Exiting the u-shaped street, I hear church bells ringing. But it is not the usual ding-dong tone one normally hears, but an entire hymn, that resonates over the rooftops filling the air with musical joy.

I come to a crosswalk, and the driver of a light truck that stops, motions for me to proceed. As I walk in front of the truck, the driver grins at me and says “I was waiting for a clean shot”. The sunny day has brought out his sense of humor it seems. I grin back, reaching the other side, thankful that I have not become roadkill.

At home, I find among the bills in the mailbox, an advertisement from a purveyor of musical instruments. Gracing the cover of  the advertisement, President Abraham Lincoln can be seen in quadruplicate, playing bass, drums, guitar, and piano, wearing his customary stovepipe hat, and matching outfit. A virtuoso on many instruments it seems. Not only has Mr. Lincoln long been relegated to the smallest denomination in the form of the copper penny (although ranking higher on bills), but now poor old Abe has to hawk musical instruments as well. The frosting on the cake though is dished out during a commercial break in the evening news, where we see presidents Lincoln, George Washington, and Benjamin Franklin together at a gas station tending to and conversing about the gas mileage benefits of a Honda. God bless America, and may the souls of our dear departed presidents rest in peace.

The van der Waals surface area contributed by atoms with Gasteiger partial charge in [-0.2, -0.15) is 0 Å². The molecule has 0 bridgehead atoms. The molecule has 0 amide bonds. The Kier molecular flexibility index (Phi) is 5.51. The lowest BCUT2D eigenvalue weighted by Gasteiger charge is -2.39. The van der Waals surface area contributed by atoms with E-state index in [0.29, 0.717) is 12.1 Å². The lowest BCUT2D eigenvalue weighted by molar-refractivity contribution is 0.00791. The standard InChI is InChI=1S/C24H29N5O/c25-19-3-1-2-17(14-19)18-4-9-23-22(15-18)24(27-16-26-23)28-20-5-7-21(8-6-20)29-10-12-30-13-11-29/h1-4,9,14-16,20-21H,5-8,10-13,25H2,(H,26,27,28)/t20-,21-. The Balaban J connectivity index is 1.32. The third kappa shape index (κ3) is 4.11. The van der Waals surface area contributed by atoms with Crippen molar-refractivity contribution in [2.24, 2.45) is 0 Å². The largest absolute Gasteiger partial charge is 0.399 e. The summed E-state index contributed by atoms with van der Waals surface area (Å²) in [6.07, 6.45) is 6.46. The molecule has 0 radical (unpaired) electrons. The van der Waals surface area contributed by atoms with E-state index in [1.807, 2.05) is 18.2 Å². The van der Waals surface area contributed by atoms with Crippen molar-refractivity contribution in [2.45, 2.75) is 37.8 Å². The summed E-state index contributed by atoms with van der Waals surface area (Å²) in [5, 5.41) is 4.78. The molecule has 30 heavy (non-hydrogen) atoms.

Have a berry blessed week,

Matthias Leue

Hearts and blossoms